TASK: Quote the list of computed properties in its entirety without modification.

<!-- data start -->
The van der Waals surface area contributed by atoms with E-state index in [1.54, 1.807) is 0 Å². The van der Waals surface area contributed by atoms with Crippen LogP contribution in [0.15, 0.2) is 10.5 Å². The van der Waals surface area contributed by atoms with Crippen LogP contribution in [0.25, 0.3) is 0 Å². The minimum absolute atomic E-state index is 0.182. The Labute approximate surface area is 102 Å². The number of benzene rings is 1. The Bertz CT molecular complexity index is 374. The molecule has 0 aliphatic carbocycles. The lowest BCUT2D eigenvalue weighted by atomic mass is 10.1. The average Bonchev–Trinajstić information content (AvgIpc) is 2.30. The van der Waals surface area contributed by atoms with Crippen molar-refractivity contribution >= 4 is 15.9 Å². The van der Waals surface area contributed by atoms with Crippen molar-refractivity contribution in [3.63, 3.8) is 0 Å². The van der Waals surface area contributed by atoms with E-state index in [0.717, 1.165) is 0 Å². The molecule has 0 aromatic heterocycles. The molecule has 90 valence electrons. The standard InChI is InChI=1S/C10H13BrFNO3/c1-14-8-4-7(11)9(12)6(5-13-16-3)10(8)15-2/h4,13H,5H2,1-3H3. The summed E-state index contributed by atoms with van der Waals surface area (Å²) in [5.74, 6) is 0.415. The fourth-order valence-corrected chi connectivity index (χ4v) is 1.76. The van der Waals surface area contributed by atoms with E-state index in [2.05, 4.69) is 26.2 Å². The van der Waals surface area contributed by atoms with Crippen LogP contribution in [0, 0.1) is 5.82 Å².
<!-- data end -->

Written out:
The van der Waals surface area contributed by atoms with E-state index in [1.54, 1.807) is 0 Å². The van der Waals surface area contributed by atoms with Crippen LogP contribution in [0.15, 0.2) is 10.5 Å². The van der Waals surface area contributed by atoms with Crippen LogP contribution in [0.25, 0.3) is 0 Å². The minimum absolute atomic E-state index is 0.182. The Labute approximate surface area is 102 Å². The number of benzene rings is 1. The Bertz CT molecular complexity index is 374. The molecule has 0 aliphatic carbocycles. The lowest BCUT2D eigenvalue weighted by atomic mass is 10.1. The average Bonchev–Trinajstić information content (AvgIpc) is 2.30. The van der Waals surface area contributed by atoms with Crippen molar-refractivity contribution >= 4 is 15.9 Å². The van der Waals surface area contributed by atoms with Crippen molar-refractivity contribution in [3.63, 3.8) is 0 Å². The van der Waals surface area contributed by atoms with E-state index in [0.717, 1.165) is 0 Å². The molecule has 0 aromatic heterocycles. The molecule has 90 valence electrons. The standard InChI is InChI=1S/C10H13BrFNO3/c1-14-8-4-7(11)9(12)6(5-13-16-3)10(8)15-2/h4,13H,5H2,1-3H3. The summed E-state index contributed by atoms with van der Waals surface area (Å²) in [5.74, 6) is 0.415. The fourth-order valence-corrected chi connectivity index (χ4v) is 1.76. The van der Waals surface area contributed by atoms with E-state index in [2.05, 4.69) is 26.2 Å². The van der Waals surface area contributed by atoms with Crippen LogP contribution in [0, 0.1) is 5.82 Å².